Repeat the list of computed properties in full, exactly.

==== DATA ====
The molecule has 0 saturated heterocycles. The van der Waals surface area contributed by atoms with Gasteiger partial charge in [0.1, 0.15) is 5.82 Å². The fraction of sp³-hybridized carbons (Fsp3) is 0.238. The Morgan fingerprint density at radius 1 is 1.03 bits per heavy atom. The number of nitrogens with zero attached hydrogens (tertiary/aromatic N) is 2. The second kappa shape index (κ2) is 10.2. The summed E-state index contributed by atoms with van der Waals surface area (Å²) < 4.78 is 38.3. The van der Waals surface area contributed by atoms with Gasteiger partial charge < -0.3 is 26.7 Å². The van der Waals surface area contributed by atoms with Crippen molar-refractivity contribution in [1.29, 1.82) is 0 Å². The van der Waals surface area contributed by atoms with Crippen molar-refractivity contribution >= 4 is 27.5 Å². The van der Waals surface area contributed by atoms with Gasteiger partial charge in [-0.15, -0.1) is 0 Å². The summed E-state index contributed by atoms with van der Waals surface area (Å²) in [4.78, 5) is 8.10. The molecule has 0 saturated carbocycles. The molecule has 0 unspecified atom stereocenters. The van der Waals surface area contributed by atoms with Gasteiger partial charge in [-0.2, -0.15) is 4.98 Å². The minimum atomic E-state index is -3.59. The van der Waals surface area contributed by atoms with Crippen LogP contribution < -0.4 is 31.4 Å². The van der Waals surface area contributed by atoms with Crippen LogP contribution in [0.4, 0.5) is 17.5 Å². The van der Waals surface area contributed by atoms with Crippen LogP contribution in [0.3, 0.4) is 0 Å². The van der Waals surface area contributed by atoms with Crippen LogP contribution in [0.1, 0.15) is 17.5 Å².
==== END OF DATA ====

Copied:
The molecule has 0 saturated heterocycles. The van der Waals surface area contributed by atoms with Gasteiger partial charge in [0.1, 0.15) is 5.82 Å². The fraction of sp³-hybridized carbons (Fsp3) is 0.238. The Morgan fingerprint density at radius 1 is 1.03 bits per heavy atom. The number of nitrogens with zero attached hydrogens (tertiary/aromatic N) is 2. The second kappa shape index (κ2) is 10.2. The summed E-state index contributed by atoms with van der Waals surface area (Å²) < 4.78 is 38.3. The van der Waals surface area contributed by atoms with Gasteiger partial charge < -0.3 is 26.7 Å². The van der Waals surface area contributed by atoms with Crippen molar-refractivity contribution in [1.29, 1.82) is 0 Å². The van der Waals surface area contributed by atoms with Crippen molar-refractivity contribution >= 4 is 27.5 Å². The van der Waals surface area contributed by atoms with Gasteiger partial charge in [-0.15, -0.1) is 0 Å². The summed E-state index contributed by atoms with van der Waals surface area (Å²) in [4.78, 5) is 8.10. The molecule has 0 saturated carbocycles. The molecule has 0 unspecified atom stereocenters. The van der Waals surface area contributed by atoms with Gasteiger partial charge in [-0.2, -0.15) is 4.98 Å². The minimum atomic E-state index is -3.59. The van der Waals surface area contributed by atoms with Crippen LogP contribution < -0.4 is 31.4 Å². The van der Waals surface area contributed by atoms with Crippen LogP contribution in [0.4, 0.5) is 17.5 Å². The van der Waals surface area contributed by atoms with Crippen LogP contribution in [0.3, 0.4) is 0 Å². The van der Waals surface area contributed by atoms with Crippen LogP contribution in [0.1, 0.15) is 17.5 Å².